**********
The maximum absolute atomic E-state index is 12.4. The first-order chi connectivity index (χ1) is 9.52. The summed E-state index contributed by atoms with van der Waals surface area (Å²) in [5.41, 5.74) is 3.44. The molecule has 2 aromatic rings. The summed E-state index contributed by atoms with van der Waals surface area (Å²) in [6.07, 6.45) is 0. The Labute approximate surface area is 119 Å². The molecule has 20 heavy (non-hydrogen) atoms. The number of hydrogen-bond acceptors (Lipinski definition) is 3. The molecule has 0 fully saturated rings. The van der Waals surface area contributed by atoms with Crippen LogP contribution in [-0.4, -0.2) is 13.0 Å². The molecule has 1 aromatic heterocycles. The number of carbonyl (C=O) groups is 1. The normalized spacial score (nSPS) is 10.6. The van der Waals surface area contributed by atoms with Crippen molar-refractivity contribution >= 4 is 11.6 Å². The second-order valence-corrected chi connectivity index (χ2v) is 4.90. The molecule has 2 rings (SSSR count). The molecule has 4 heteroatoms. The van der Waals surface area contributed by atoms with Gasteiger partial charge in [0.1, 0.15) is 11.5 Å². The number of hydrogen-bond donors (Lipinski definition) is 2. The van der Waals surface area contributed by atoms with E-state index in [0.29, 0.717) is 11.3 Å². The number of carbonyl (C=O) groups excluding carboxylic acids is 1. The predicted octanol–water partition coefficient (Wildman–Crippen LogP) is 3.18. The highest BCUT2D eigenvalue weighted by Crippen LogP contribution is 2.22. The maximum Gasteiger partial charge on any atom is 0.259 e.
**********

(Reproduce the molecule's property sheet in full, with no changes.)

The maximum absolute atomic E-state index is 12.4. The first-order chi connectivity index (χ1) is 9.52. The summed E-state index contributed by atoms with van der Waals surface area (Å²) in [5.41, 5.74) is 3.44. The molecule has 2 aromatic rings. The summed E-state index contributed by atoms with van der Waals surface area (Å²) in [6.07, 6.45) is 0. The Labute approximate surface area is 119 Å². The molecule has 20 heavy (non-hydrogen) atoms. The number of hydrogen-bond acceptors (Lipinski definition) is 3. The molecule has 0 fully saturated rings. The van der Waals surface area contributed by atoms with Crippen LogP contribution in [-0.4, -0.2) is 13.0 Å². The molecule has 1 aromatic heterocycles. The number of carbonyl (C=O) groups is 1. The normalized spacial score (nSPS) is 10.6. The van der Waals surface area contributed by atoms with Crippen molar-refractivity contribution >= 4 is 11.6 Å². The second-order valence-corrected chi connectivity index (χ2v) is 4.90. The molecule has 2 rings (SSSR count). The molecule has 4 heteroatoms. The van der Waals surface area contributed by atoms with Gasteiger partial charge in [0.1, 0.15) is 11.5 Å². The number of hydrogen-bond donors (Lipinski definition) is 2. The van der Waals surface area contributed by atoms with E-state index in [0.29, 0.717) is 11.3 Å². The number of carbonyl (C=O) groups excluding carboxylic acids is 1. The predicted octanol–water partition coefficient (Wildman–Crippen LogP) is 3.18. The highest BCUT2D eigenvalue weighted by Crippen LogP contribution is 2.22. The maximum Gasteiger partial charge on any atom is 0.259 e.